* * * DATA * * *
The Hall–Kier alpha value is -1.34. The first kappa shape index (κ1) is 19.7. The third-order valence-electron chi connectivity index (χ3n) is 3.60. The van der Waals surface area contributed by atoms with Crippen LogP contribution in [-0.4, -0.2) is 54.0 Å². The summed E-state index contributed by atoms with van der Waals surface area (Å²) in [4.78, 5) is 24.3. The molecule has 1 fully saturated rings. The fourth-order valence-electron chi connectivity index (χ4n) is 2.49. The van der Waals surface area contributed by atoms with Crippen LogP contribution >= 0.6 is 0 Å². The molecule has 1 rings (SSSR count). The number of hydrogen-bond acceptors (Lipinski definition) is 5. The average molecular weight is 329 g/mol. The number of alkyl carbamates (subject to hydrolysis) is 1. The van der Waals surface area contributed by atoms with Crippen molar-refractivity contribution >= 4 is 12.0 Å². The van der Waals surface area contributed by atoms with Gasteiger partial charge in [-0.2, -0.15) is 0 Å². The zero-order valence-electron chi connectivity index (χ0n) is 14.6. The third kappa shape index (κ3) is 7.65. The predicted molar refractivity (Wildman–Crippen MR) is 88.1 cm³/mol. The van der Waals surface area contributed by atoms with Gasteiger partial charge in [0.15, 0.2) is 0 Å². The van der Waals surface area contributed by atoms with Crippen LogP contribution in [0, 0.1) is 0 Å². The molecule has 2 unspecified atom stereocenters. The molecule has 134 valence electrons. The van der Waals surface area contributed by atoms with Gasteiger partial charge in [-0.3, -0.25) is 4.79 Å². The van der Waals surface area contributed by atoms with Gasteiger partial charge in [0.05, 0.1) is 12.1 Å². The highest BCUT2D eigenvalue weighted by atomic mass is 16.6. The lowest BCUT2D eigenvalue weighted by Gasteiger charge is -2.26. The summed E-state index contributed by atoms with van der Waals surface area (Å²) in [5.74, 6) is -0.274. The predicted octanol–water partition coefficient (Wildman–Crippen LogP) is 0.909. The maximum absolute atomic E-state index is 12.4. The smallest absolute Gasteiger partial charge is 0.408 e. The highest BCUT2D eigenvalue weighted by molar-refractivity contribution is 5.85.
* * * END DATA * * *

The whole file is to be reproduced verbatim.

The Hall–Kier alpha value is -1.34. The first kappa shape index (κ1) is 19.7. The third-order valence-electron chi connectivity index (χ3n) is 3.60. The van der Waals surface area contributed by atoms with Crippen LogP contribution in [-0.4, -0.2) is 54.0 Å². The summed E-state index contributed by atoms with van der Waals surface area (Å²) in [4.78, 5) is 24.3. The molecule has 1 fully saturated rings. The fourth-order valence-electron chi connectivity index (χ4n) is 2.49. The van der Waals surface area contributed by atoms with Crippen LogP contribution >= 0.6 is 0 Å². The molecule has 1 rings (SSSR count). The number of hydrogen-bond acceptors (Lipinski definition) is 5. The average molecular weight is 329 g/mol. The number of alkyl carbamates (subject to hydrolysis) is 1. The van der Waals surface area contributed by atoms with Crippen molar-refractivity contribution >= 4 is 12.0 Å². The van der Waals surface area contributed by atoms with Gasteiger partial charge in [-0.2, -0.15) is 0 Å². The zero-order valence-electron chi connectivity index (χ0n) is 14.6. The third kappa shape index (κ3) is 7.65. The predicted molar refractivity (Wildman–Crippen MR) is 88.1 cm³/mol. The van der Waals surface area contributed by atoms with Gasteiger partial charge in [0.15, 0.2) is 0 Å². The van der Waals surface area contributed by atoms with Crippen LogP contribution in [0, 0.1) is 0 Å². The molecule has 2 unspecified atom stereocenters. The molecule has 134 valence electrons. The van der Waals surface area contributed by atoms with Gasteiger partial charge in [-0.3, -0.25) is 4.79 Å². The van der Waals surface area contributed by atoms with Gasteiger partial charge in [0.05, 0.1) is 12.1 Å². The highest BCUT2D eigenvalue weighted by atomic mass is 16.6. The lowest BCUT2D eigenvalue weighted by Gasteiger charge is -2.26. The summed E-state index contributed by atoms with van der Waals surface area (Å²) in [5.74, 6) is -0.274. The predicted octanol–water partition coefficient (Wildman–Crippen LogP) is 0.909. The maximum absolute atomic E-state index is 12.4. The smallest absolute Gasteiger partial charge is 0.408 e. The highest BCUT2D eigenvalue weighted by molar-refractivity contribution is 5.85.